A common experience every recruiter shares is their extended family and friends inevitably asking them to help with their CVs, cover letters, and interview prep. Job seeking is something we’ve all done and something I know I’ve always enjoyed, but let’s face it, job seeking can be stressful and often time-consuming.
To take off some of the load, this blog will provide many of my favourite tips and tricks on how you can get your name out there and most importantly, your resume in front of those important decision makers.
The Application Follow-Up
The application follow-up is often where most job applications start and unfortunately where many often come to an end. Every single person I’ve met in my career has a story about how they never heard back from that company or that recruiter regarding a job they really liked. Someone sees a job they like, click “easy apply”, and their resume/cover letter flies through the web into the hiring manager’s inbox.
The problem is plenty, if not most, applications never make it to the hiring manager. It’ll often get skimmed for buzzwords by third parties, left in someone’s mailbox or task list for a few days, or hit the plethora of roadblocks during the application process. Before you know it, two weeks go by, and your phone/email is still silent.
Instead of leaving the application to do all the work, do some research and find out who is most involved in the interview decision. Your recruiter is your best source of information here. They know the market inside out, and often know the hiring manager, giving you an easy way in! LinkedIn is also a great tool for this– once you have applied for the job, make sure you reach out to the relevant person with a connection request and a message; something brief, quick-to-read. Even if they don’t respond – and yes, that sadly will still happen – you will already have gone above and beyond what plenty of your interviewing competition will have done.
Using What’s at Your Disposal
There are thousands of “job-seeking tools” online, but how do you navigate these? Of course, depending on how you use them, there are tools, groups, and websites that can be priceless. Simply put, you should use online services, career coaching, job boards, etc. for one purpose: to get yourself in front of the people making the decision. Networking will never go away no matter how remote the working world may become– whether through LinkedIn, a job-seekers group or a college’s alumni network. Whatever it may be, if you can find a clear path to getting yourself in front of the hiring manager, you will have completely bypassed the painful application process.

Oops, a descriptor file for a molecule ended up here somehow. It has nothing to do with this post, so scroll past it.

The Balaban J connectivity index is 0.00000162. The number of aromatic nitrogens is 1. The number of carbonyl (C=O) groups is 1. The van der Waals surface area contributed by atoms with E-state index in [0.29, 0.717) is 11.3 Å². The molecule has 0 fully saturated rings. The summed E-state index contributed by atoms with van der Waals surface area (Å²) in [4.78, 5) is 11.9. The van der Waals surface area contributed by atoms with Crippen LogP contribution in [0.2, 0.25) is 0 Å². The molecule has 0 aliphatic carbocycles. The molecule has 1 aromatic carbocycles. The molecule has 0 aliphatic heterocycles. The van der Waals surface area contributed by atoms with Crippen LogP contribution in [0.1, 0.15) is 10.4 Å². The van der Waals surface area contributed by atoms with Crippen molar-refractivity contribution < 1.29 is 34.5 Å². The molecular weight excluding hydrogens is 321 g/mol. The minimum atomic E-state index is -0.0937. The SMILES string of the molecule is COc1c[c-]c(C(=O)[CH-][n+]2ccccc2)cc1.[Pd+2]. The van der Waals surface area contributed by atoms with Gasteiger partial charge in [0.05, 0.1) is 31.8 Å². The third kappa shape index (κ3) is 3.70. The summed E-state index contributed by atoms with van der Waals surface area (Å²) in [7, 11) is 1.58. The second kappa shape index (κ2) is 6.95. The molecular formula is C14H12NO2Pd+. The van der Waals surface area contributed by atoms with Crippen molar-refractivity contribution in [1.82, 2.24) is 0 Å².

This leads me onto working with recruiters. When starting your job search, you should research which recruitment agencies specialize in your area and location– and then you should reach out. By application and subsequent follow-up emails/calls, you can get to know the necessary recruiters within your preferred industry and they can give you resume advice, interview prep, job search strategy, and at the end of it all, a job! All of this without the painful on-line application process that often stops interviews before they happen.
Keep It Engaging
Job seeking isn’t easy, you can often run through a seemingly endless gauntlet of new jobs and new companies that it is easy to fall into a routine of submitting your application and moving on, and it can- often leave your feeling like you won’t get a response no matter what you do.
The number one goal of job hunting is to get your name, information, and, above all, yourself known by the person making the decision. It may take a bit of extra work, time, and research, but if you can keep yourself engaged, tap into your resources, and get your name out there, I guarantee you will come to find more success within the process.
There’s so much more to be said on this subject– and it’s one of my favourites. If you’d like to engage more, please feel free to contact me at firstname.lastname@example.org